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15th June 2007 at 01:00
More help is at hand for handling sensitive problems in school, says Gerald Haigh

Badger Assembly Stories: Sensitive Issues By Jane West and Roger Hurn Badger Publishing pound;21 Primary

At one time it was normal for schools to deal with sensitive issues by ignoring them. The theory was that all a troubled child needed was the consistency and stability of the unchanging school day. For example, a bereaved child was often treated to a well meaning normality which in reality seemed cold and uncaring.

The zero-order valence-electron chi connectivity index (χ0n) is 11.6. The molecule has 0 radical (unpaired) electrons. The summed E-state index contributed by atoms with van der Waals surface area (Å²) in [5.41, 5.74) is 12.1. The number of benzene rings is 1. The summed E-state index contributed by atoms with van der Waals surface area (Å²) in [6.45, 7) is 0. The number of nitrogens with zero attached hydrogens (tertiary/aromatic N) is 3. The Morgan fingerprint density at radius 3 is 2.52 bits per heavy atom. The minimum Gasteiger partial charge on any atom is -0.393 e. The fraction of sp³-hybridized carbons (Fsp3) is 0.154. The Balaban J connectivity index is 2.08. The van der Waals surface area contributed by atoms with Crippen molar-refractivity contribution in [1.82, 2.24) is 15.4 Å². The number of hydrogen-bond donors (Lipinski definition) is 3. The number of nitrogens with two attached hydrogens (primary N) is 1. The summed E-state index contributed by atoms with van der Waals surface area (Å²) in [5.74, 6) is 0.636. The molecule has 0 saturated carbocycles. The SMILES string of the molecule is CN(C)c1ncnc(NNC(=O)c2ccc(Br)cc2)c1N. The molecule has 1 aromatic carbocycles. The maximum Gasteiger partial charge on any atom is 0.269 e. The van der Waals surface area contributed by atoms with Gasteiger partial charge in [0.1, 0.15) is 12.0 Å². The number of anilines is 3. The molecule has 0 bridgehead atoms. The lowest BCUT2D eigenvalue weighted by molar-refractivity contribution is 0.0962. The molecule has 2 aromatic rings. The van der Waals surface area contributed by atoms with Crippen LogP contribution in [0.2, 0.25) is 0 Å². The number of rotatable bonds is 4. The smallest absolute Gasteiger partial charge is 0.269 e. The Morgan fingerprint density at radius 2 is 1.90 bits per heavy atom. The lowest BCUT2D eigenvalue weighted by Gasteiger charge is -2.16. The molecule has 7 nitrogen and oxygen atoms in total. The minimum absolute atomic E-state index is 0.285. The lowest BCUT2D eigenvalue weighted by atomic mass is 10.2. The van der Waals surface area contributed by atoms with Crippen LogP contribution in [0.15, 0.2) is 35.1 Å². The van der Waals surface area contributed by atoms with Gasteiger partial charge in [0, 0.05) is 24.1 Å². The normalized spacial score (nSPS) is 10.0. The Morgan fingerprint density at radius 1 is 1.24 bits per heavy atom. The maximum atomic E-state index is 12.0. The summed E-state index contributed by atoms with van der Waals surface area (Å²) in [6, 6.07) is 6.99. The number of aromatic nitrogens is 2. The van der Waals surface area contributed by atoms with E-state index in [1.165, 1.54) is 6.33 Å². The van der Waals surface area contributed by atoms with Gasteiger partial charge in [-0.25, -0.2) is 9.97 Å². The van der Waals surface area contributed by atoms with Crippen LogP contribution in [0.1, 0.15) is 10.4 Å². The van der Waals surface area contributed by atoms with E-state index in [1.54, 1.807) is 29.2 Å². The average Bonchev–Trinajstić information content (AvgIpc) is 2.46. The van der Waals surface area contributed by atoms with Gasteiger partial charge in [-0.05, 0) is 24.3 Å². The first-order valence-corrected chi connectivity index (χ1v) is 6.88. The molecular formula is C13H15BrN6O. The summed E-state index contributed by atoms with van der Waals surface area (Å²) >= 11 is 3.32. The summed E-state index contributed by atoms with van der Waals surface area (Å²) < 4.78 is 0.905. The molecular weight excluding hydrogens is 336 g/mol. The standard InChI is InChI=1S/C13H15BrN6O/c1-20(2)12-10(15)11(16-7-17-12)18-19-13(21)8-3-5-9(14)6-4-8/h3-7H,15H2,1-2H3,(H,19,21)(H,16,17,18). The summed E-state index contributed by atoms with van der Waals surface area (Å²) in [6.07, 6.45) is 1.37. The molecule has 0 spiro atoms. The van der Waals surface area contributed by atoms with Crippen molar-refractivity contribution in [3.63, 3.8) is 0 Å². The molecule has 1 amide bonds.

Now, schools try their best to accommodate children's feelings - listening, responding, answering questions and offering reassurance.

Initiatives such as SEAL (Social and Emotional Aspects of Learning) underline the need for this approach and provide materials to support it.

This set of assemblies from Badger does an excellent job in providing a bank of 30 child-centred stories, dealing with everything from funerals, parents' redundancy and grandparents' Alzheimer's to facial scarring.

The stories are lively, unpatronising, well researched and tailored to tight assembly time slots

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